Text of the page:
WASHINGTON - U.S. bank regulators fined Citigroup $136 million for making "insufficient progress" fixing data management issues identified in 2020 and required the bank to demonstrate it was putting enough resources toward those efforts.

The joint enforcement action from the Federal Reserve and Office of the Comptroller of the Currency (OCC) concerns Citi's efforts to repair data management problems and implement controls to manage ongoing risks, the Fed said on Wednesday.

The fines are the latest blows for CEO Jane Fraser as she tackles the bank's regulatory failings and streamlines its structure after laying off thousands of employees.

The regulators fined Citi $400 million in 2020 after identifying "ongoing deficiencies" in its handling of various areas of risk management and internal controls, including data quality management.

The bank agreed a sweeping plan to fix its data faults, but a Fed exam last year found the lender still had deficiencies and had not made adequate progress, the Fed said.

"Citigroup violated the 2020 order through delays in completing milestones included in its approved plan," the Fed said on Wednesday.

The OCC is also requiring the bank to enact a new quarterly process to ensure it is devoting enough resources to meeting its milestones, Fraser said in a memo to employees seen by Reuters.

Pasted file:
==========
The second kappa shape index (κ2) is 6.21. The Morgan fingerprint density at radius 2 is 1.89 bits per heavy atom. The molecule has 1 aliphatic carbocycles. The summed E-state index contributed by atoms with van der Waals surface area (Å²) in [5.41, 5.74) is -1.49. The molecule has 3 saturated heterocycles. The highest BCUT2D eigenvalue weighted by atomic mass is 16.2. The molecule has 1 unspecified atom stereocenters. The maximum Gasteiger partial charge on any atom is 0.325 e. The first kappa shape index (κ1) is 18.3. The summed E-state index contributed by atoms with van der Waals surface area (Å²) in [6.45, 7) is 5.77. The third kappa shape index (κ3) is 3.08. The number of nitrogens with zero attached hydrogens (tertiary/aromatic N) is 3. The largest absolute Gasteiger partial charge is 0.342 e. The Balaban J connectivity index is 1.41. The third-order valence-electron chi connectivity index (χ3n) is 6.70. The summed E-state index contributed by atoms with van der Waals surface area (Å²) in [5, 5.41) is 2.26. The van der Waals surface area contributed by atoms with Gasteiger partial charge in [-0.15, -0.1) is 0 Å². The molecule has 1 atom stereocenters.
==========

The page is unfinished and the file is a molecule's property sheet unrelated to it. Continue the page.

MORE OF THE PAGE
"Setbacks like this one today are visible and I know they can be disappointing," Fraser wrote. "But they absolutely cannot distract us from the work we're doing in every corner of the bank...Efforts of this scale and importance are undeniably hard."

A Citigroup spokesperson confirmed the contents of the memo, but declined to comment further on it.

Fraser's sweeping reorganization included layoffs of employees working on the regulatory orders, according to two sources familiar with the situation who declined to be identified discussing personnel matters.

A company spokesperson declined to comment when asked about the job cuts.

The bank has intensified its focus and increased its investment in its transformation efforts over the last several months, Fraser said in a separate statement.

"Despite making good progress in simplifying our firm and addressing our consent orders, there are areas where we have not made progress quickly enough, such as in our data quality management," she said.

Citi will spend what is necessary to address the regulatory issues, Fraser said, adding "we've always said that progress wouldn't be linear."

Shares fell 1% in after-hours trading.

"Citibank has always had a few overhangs from regulators, so this isn't increasingly surprising," said David Wagner, portfolio manager at Aptus Capital Advisors, who remains positive on the shares. "It's not material to an overall thesis for the stock."

The fines are a negative reminder that Citi's regulatory work is "a marathon rather than a sprint, with bumps along the way," Scott Siefers, an analyst at Piper Sandler, wrote in a note. Shares could face some near-term weakness, he added.

In February, Reuters reported U.S. regulators asked Citi for urgent changes to the way it measures default risk of its trading partners, and the bank's own auditors found a plan to improve internal oversight to be lacking.

Last month, the Federal Deposit Insurance Corporation also escalated concerns with Citi's plans for a living will, which would be carried out if the company were ever to go bankrupt.

(Reporting by Michelle Price and Pete Schroeder in Washington, Tatiana Bautzer in New York, additional reporting by Saeed Azhar; Editing by Lananh Nguyen, David Gregorio and Jamie Freed)